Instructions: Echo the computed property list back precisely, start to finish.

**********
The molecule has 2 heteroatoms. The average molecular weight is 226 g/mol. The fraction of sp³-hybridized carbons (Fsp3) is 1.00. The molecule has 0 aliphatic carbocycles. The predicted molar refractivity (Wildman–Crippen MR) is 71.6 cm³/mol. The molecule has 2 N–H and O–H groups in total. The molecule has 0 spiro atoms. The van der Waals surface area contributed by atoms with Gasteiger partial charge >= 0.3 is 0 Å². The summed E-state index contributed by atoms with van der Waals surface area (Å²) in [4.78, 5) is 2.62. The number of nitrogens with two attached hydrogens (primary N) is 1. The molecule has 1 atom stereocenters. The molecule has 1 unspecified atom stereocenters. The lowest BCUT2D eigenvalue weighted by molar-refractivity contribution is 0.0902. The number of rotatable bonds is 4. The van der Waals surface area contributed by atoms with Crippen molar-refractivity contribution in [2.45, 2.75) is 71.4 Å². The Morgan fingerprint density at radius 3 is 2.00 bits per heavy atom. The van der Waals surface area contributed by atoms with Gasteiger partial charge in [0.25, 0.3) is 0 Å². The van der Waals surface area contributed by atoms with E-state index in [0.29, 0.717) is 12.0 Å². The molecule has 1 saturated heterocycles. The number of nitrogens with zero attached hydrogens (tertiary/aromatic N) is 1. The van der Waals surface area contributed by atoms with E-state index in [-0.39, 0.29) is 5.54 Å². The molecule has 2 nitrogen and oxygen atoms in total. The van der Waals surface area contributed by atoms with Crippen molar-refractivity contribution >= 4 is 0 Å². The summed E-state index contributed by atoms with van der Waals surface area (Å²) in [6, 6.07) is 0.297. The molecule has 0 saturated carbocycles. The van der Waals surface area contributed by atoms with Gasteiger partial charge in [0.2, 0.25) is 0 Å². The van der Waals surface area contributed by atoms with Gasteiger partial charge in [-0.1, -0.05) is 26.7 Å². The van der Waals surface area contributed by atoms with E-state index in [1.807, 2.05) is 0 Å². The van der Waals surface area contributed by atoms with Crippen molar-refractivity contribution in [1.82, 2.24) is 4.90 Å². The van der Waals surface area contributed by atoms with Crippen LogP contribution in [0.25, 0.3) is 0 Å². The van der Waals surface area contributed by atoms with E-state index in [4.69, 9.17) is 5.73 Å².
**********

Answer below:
The molecule has 2 heteroatoms. The average molecular weight is 226 g/mol. The fraction of sp³-hybridized carbons (Fsp3) is 1.00. The molecule has 0 aliphatic carbocycles. The predicted molar refractivity (Wildman–Crippen MR) is 71.6 cm³/mol. The molecule has 2 N–H and O–H groups in total. The molecule has 0 spiro atoms. The van der Waals surface area contributed by atoms with Gasteiger partial charge >= 0.3 is 0 Å². The summed E-state index contributed by atoms with van der Waals surface area (Å²) in [4.78, 5) is 2.62. The number of nitrogens with two attached hydrogens (primary N) is 1. The molecule has 1 atom stereocenters. The molecule has 1 unspecified atom stereocenters. The lowest BCUT2D eigenvalue weighted by molar-refractivity contribution is 0.0902. The number of rotatable bonds is 4. The van der Waals surface area contributed by atoms with Crippen molar-refractivity contribution in [2.45, 2.75) is 71.4 Å². The Morgan fingerprint density at radius 3 is 2.00 bits per heavy atom. The van der Waals surface area contributed by atoms with Gasteiger partial charge in [0.25, 0.3) is 0 Å². The van der Waals surface area contributed by atoms with E-state index in [0.29, 0.717) is 12.0 Å². The molecule has 1 saturated heterocycles. The number of nitrogens with zero attached hydrogens (tertiary/aromatic N) is 1. The van der Waals surface area contributed by atoms with E-state index in [-0.39, 0.29) is 5.54 Å². The molecule has 2 nitrogen and oxygen atoms in total. The van der Waals surface area contributed by atoms with Crippen molar-refractivity contribution >= 4 is 0 Å². The summed E-state index contributed by atoms with van der Waals surface area (Å²) in [6, 6.07) is 0.297. The molecule has 0 saturated carbocycles. The van der Waals surface area contributed by atoms with Gasteiger partial charge in [0.2, 0.25) is 0 Å². The van der Waals surface area contributed by atoms with Gasteiger partial charge in [-0.1, -0.05) is 26.7 Å². The van der Waals surface area contributed by atoms with E-state index in [1.807, 2.05) is 0 Å². The van der Waals surface area contributed by atoms with Crippen molar-refractivity contribution in [1.82, 2.24) is 4.90 Å². The van der Waals surface area contributed by atoms with Crippen LogP contribution in [0.25, 0.3) is 0 Å². The van der Waals surface area contributed by atoms with E-state index in [4.69, 9.17) is 5.73 Å².